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Pre-planning.  When creating a scenario, assume Divination will be used.  Make sure you narrow it down, because someone of the Knowledge Cult probably can't tell where something is buries if it's under the earth.  Someone who is of Ernalda will not be able to find out about things happening in Middle Air.

The gods require a particular question and will give an answer.  They cannot tell you anything about the future, and they have very little knowledge about the past.  They don't know specifics.  So, 'What will happen if' cannot be answered.   'How should I' can be, but may be from the god's point of view.

But above all, consider it first.  If your really interesting problem can be solved with Divination, then make sure that there is a really interesting solution too.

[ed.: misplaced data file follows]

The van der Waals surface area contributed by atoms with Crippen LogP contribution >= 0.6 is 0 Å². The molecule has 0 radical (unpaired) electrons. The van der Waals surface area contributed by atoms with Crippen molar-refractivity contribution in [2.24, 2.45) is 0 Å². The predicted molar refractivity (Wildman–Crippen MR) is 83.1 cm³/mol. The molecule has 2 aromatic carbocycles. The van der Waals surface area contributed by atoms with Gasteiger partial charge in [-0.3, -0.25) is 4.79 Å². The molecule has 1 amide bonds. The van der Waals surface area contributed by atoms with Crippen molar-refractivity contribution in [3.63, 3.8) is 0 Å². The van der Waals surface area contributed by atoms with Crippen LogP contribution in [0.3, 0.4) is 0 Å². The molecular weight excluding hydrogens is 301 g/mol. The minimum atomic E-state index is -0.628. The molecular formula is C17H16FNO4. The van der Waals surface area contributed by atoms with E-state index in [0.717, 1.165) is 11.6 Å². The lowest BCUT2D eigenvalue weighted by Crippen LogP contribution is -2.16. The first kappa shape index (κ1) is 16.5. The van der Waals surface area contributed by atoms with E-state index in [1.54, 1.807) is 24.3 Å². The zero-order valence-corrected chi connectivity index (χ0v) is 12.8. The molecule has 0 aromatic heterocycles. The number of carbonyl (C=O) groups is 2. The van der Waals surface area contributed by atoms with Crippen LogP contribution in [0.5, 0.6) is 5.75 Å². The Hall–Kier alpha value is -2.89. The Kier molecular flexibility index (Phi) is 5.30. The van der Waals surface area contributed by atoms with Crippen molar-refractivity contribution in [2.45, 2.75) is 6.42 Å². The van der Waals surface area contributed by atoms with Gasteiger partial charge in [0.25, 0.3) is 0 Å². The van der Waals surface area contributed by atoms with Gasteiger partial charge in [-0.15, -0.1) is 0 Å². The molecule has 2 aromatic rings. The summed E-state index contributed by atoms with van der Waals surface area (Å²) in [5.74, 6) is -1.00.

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While still very powerful, in RQ3 (even in the core rules, strangely, which had Fantasy Europe as the default setting instead of Glorantha) gods were explicitly unable to answer questions about the future as they were outside Time. One could consider porting that into RQG.

That still makes Divinations very powerful, but avoids any temporal paradoxes. I see such Divinations as useful for such questions (some examples from my campaign):

  • "How can I get rid of this Chaos curse of Doubt?"
  • "What enemies can we expect in the Stone Tower?"
  • "How did the Duke's wife contract the Shakes?"
  • "Why is the Duke's wife disease so resistant to treatment?"

Note that not all gods could answer all of these questions; I'd further want to restrict it such that: